Originally published by openDemocracy
I replied to individual tweets with my concerns. But I have 50 followers; they had hundreds of thousands. I was like a cartoon character plugging holes in my boat as the water rose around my ankles.
On the eve of Sunday’s presidential election in Venezuela, a damning story appeared about the corrupt relationship between the left-wing candidate Nicolas Maduro and Latin American sporting icon Diego Maradona. The right-wing Spanish newspaper ABC ran the story, and it spread like wildfire across the internet, reaching millions in Venezuela during elections that Maduro won by less than 300,000 votes. The only problem is that the story was a complete fabrication and ABC knew it.
It all started with a piece on the ABC news website (above) on Friday April 12, two days before Sunday’s election, claiming that Diego Maradona had been paid two million dollars to support Maduro during the final rallies of his campaign. This went unnoticed at first, but on Saturday it began to gain traction. Since I research and report on Venezuelan politics I happened to be on Twitter when the story really started to take off in the early evening, with Venezuela’s most popular newspaper Últimas Noticias tweeting it to 860,000 followers at 7:41pm.
It struck me as strange. Maradona is a leftist by conviction; he has a tattoo of Ché Guevara on his right shoulder; he hobnobs with Fidel Castro for fun; why would he need to be paid to support Maduro? I also knew this story could do major damage. Venezuelans are mobilophiles and on the day before a crucial election everybody would be rooted to Twitter, Facebook, and news websites. The country’s most trusted newspaper, Ultimas Noticias, had already validated the story by republishing it and tweeting it to nearly one million people in a country with only 19 million registered voters. And the story itself had mass appeal: corruption, politics, celebrity, and Latin American football, all rolled into one!
Tracing the story back, I found that ABC was citing The Guardian as its source, though it provided no link to their original report. Googling the Guardian piece brought up nothing, which seemed impossible if it really existed. Searching by site and date to make sure, I found only two articles; neither contained this accusation.
At 8:35pm I cautiously started to question the accusation on Twitter. I tweeted the Guardian in an effort to establish whether there ever had been any such story, and to warn them that their name was being abused by ABC. I tweeted Ultimas Noticias telling them to double-check the story, hoping they could quickly correct their earlier tweet. I even tweeted Maradona himself. No response.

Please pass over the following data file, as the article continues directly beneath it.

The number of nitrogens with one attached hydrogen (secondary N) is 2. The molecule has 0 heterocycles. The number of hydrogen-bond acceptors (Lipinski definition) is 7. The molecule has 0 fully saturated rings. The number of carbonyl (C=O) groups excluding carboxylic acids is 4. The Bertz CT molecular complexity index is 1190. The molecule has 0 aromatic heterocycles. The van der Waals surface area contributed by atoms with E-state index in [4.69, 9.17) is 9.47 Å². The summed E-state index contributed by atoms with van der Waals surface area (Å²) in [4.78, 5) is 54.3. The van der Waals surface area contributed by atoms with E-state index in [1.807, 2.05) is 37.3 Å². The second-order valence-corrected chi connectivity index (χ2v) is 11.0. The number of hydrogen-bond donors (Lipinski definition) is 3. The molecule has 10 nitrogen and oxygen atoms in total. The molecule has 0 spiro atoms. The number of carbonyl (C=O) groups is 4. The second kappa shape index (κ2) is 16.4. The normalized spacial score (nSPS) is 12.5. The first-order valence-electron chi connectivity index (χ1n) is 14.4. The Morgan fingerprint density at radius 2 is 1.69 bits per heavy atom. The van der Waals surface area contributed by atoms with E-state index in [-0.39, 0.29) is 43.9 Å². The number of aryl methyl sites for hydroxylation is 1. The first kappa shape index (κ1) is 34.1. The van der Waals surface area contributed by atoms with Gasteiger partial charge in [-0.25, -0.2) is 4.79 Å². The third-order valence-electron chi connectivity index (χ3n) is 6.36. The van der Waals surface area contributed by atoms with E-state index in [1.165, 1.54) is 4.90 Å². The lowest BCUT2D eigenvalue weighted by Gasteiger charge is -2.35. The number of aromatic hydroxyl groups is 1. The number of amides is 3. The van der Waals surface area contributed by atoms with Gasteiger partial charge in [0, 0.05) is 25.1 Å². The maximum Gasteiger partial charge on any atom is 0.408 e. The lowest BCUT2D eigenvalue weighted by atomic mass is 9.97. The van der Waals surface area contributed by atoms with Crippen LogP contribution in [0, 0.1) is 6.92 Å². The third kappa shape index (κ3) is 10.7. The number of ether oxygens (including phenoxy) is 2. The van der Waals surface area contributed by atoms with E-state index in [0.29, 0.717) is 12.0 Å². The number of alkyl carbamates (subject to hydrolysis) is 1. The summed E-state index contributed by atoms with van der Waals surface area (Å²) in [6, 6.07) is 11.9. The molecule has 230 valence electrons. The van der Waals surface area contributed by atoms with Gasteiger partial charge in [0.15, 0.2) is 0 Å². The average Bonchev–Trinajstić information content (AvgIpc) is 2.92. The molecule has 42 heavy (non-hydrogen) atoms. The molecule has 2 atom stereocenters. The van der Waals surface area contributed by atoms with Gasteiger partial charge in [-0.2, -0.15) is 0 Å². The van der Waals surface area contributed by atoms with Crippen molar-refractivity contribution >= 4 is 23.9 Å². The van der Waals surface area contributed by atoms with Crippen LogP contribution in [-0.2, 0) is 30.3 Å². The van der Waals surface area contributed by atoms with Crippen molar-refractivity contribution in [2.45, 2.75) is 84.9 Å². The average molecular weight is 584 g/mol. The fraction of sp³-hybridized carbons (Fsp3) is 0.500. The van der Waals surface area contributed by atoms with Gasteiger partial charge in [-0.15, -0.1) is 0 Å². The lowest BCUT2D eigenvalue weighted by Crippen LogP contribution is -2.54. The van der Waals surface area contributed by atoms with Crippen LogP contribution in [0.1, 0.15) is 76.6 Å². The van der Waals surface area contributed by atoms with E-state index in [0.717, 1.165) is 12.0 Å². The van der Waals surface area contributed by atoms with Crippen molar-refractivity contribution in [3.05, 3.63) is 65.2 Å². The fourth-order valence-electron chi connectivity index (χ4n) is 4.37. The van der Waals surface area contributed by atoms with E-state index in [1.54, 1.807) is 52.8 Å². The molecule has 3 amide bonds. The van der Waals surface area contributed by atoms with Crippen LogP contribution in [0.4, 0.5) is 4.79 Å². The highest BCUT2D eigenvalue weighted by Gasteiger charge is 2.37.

Taking a new tack, at 8:50pm I decided to seek clarification from ABC via the story’s own comments section. I posted a question via Disqus (as used by The Independent) asking for the original source, and the comment went up on the site. The next time I checked back it was gone.
Increasingly certain that the story was false, I tried to alert the Venezuelan government via the communications minister Ernesto Villegas, state TV channel Telesur, and government news agency AVN. Even if they couldn’t halt the spread of the story, I figured, they could at least deny it. No one responed.
In the meantime more major media had picked up the story. Venezuela’s equivalent of the Financial Times, El Mundo, had tweeted it (175,000 followers), as had Latin American news network NTN24 (430,000) and prominent opposition supporter José Rafael Marquina (473,000), amongst many others. The genie was out of the bottle. At 10:16pm I tweeted to no one in particular:
“Watching unstoppable propagation of apparently false #Venezuela story about #Maduro paying $2m for Maradona support; alarming how easy it is”
The story was also flying high on Facebook, appearing at one point on the main page of salsa superstar Willie Colón (who has 500,000 likes). And it had now reached the rest of Latin America through innumerable reproductions on innumerable websites; search for “Maduro Maradona” on Google Venezuela and you’ll see. Even Clarín, the newspaper of record in Maradona’s own Argentina, had republished the story. Worse, more and more respectable papers began to refer to each other’s versions of the ABC story instead of to the ABC story itself – “Clarín, ABC, El Mundo, and The Guardian confirm Maradona was paid $2m to support Maduro!” – insulating the vacuum at its core from public scrutiny.
I replied to individual tweets with my concerns. But I have 50 followers; they had hundreds of thousands. I was like a cartoon character plugging holes in my boat as the water rose around my ankles. My last card was to get western Venezuela supporters involved, so I fired off tweets to Owen Jones, Eva Golinger, and the Venezuela Solidarity Campaign. Nada. Defeated, I quoted Winston Churchill and went to bed: “A lie gets halfway around the world before the truth has a chance to get its pants on.”